By 2030, satellite-fired weapons will likely be here, scalable lasers will bring unforeseen range both within and beyond the earth’s atmosphere and satellite sensor sophistication and weaponization would likely determine the victor.
Interestingly, one of the wargame circumstances described in the Foreign Policy report involved a decision to “jam” or attack Chinese communications systems as opposed to pursuing a more kinetic or direct fire option.
Also, Aegis radar and other elements of the Navy’s ship-based layered defenses would determine whether Chinese land-fired anti-ship missiles were able to successfully destroy U.S. carriers and warships.
Should the U.S. Navy succeed in engineering new, extremely sophisticated layered ship defenses with now-emerging weapons such as laser interceptors, drones and electronic warfare by 2030, Chinese attacks might be stopped. Same would be true on the Chinese side, meaning the maritime force with the best defenses would most likely have an upper hand.
Given all of these factors, sheer force size in terms of numbers of ships, provided each had several hundred, might be less significant than the technical elements of the weapons themselves.
This area of war, it seems clear, would also expectedly hinge upon air power, because if U.S. stealth fighters and bombers were able to penetrate Chinese airspace and destroy land-fired weapons, then ship defenses would have a tremendous advantage as well. Undersea war would also be decisive, as the country dominating below the surface would be in position for forward attack and clandestine reconnaissance missions.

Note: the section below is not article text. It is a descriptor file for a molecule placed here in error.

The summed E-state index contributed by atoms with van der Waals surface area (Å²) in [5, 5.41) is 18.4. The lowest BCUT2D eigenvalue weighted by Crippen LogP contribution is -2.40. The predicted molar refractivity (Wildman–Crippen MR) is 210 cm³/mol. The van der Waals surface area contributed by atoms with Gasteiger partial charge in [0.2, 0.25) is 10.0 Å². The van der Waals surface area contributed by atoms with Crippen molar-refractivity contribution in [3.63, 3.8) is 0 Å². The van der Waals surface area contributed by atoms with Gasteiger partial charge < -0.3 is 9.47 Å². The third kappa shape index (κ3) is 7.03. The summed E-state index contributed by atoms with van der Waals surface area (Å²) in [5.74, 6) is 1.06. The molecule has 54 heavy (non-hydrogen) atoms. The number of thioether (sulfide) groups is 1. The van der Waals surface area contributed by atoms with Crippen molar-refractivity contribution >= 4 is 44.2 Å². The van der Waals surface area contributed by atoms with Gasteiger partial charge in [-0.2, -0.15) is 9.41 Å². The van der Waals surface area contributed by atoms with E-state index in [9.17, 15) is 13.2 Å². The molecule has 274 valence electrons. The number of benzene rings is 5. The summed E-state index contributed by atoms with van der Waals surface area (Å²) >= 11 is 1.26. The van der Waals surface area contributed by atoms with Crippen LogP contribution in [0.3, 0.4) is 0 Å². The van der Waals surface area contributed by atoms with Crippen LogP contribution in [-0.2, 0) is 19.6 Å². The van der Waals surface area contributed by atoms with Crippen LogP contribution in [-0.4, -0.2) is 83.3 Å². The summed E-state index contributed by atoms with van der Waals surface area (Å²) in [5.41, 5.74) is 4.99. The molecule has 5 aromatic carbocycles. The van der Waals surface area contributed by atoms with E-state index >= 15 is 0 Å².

At least initially, it is likely that the U.S.-Japan alliance would attack with the more limited goal of liberating the island chain or at least repelling the Chinese presence from the contested area of the East China Sea. This brings a potential advantage as the strategy would be to avoid a major, protracted ground war against China’s one-million strong, armored land Army.
However, if a more immediate or short-term objective evolved into full-scale war, major force-on-force land war might be unavoidable. Right now, the outcome with that would seem extremely uncertain.
Also, some kind of land-engagement, if on smaller swaths of terrain, would be expected due to amphibious assault. This presents problems and challenges for both countries, particularly in light of China’s massive uptick in amphibious assault ship construction. China is already launching its second high-tech Type 075 amphibious assault ship and is expected to have a large and dangerous amphibious fleet by 2030.
Kris Osborn is defense editor for the National Interest. Osborn previously served at the Pentagon as a Highly Qualified Expert with the Office of the Assistant Secretary of the Army—Acquisition, Logistics & Technology. Osborn has also worked as an anchor and on-air military specialist at national TV networks. He has appeared as a guest military expert on Fox News, MSNBC, The Military Channel, and The History Channel. He also has a Masters Degree in Comparative Literature from Columbia University.